Three minutes into my ice hockey game this past weekend, my forearm was on the receiving end of a crisply whistled puck. It instantly swelled up and frankly still hurts. Hey, I knew getting hit there was a possibility, as my gloves are short-cuffed and don’t provide my arms with much protection. But two areas that are now much better protected are my head and torso, thanks to new products from Unequal Technologies — a company trying to reduce concussions and injuries across a variety of sports.
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I tried its new Solo helmet liner in my hockey helmet. It’s a cross-shaped padding that I simply inserted inside the helmet, where it’s concealed. It’s also ideal for baseball and lacrosse helmets. It feels like a well-made rubber, but it’s actually made of advanced materials that together handle blunt force trauma and impact shock differently and company officials claim better than typical plastics and foams. While I thankfully didn’t get hit in the noggin during my game, I did notice that my helmet was finally snug enough that it didn’t flap around like usual. And I know that alone provided much better protection than I previously had. After the game, I simply removed it from the helmet, to let it dry out. Which it did within a couple of hours — without any odor. It’s lightweight (4 ounces) and thin — I honestly didn’t even think about it while I was playing. I’m extra-sensitive to concussions as my son recently experienced a mild concussion during a practice at his college’s mixed martial arts club. He felt the effects of it for about two weeks. And as a parent, I felt helpless in trying to comfort him, because you just don’t know the extent of it right after it happens. You have to wait. I hate that feeling, and I don’t want any parent to ever have to go through anything similar. The Solo costs $50 but provides peace of mind — and yes, pun intended.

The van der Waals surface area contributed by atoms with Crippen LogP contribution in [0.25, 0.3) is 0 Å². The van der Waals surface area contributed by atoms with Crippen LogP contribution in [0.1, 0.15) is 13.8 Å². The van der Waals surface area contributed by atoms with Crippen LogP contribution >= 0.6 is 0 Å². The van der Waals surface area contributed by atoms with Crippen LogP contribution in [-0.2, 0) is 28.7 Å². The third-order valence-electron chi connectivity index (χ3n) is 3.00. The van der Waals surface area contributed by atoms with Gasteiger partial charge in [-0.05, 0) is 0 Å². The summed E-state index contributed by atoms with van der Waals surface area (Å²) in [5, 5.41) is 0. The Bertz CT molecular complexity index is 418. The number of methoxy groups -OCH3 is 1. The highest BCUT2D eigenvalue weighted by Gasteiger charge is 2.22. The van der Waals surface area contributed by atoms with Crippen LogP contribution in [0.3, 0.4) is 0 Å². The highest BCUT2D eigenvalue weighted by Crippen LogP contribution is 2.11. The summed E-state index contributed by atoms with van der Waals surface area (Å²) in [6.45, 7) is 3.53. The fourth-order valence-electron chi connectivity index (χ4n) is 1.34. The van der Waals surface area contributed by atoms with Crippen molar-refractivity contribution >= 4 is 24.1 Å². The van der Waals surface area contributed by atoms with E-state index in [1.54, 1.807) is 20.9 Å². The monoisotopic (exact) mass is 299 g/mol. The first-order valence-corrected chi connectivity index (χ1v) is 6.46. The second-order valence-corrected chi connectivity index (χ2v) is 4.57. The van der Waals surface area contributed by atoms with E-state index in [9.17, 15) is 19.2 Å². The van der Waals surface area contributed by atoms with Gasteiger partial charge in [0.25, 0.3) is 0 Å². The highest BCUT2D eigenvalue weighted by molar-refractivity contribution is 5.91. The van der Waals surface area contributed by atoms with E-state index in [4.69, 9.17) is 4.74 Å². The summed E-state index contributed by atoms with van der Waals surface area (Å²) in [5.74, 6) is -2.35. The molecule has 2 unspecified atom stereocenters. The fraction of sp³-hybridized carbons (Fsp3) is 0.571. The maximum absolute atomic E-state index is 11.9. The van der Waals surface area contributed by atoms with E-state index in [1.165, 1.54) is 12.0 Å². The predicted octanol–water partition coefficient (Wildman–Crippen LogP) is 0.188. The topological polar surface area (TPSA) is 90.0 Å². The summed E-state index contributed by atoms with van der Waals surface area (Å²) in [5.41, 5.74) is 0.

The other product I tried this week was Unequal’s Cobalt shirt ($99), which is essentially a short-sleeve compression shirt bearing flexible, sewn-in, military grade padding over key areas like the chest, shoulders, spin, clavicle and ribs. The padding — which the company refers to as body armor — is made of cutting-edge materials like Acceleron and Tridur that disperse impact away from the body. Along with Kevlar that the company also folds into some of its products, this is the same material used for protection by police and military. It’s state-of-the-art. The moisture-wicking fabric helped keep me cool. And although the entire shirt is lightweight, it’s also substantial. In fact, when I stepped off the ice, it definitely weighed more from 90 minutes worth of perspiration. Later that day, I machine-washed it on a gentle cycle and let it air dry. And it’s ready for my next game. This shirt is also targeted for lacrosse and football players. I’ve noticed a surge of guys in my non-contact game lately foregoing their shoulder pads. I refuse to do that. But if I ever did, wearing the Cobalt would make me feel a lot less vulnerable.
These products are fantastic. And if you or your kids play any kind of contact sport, I urge you to make the small investment.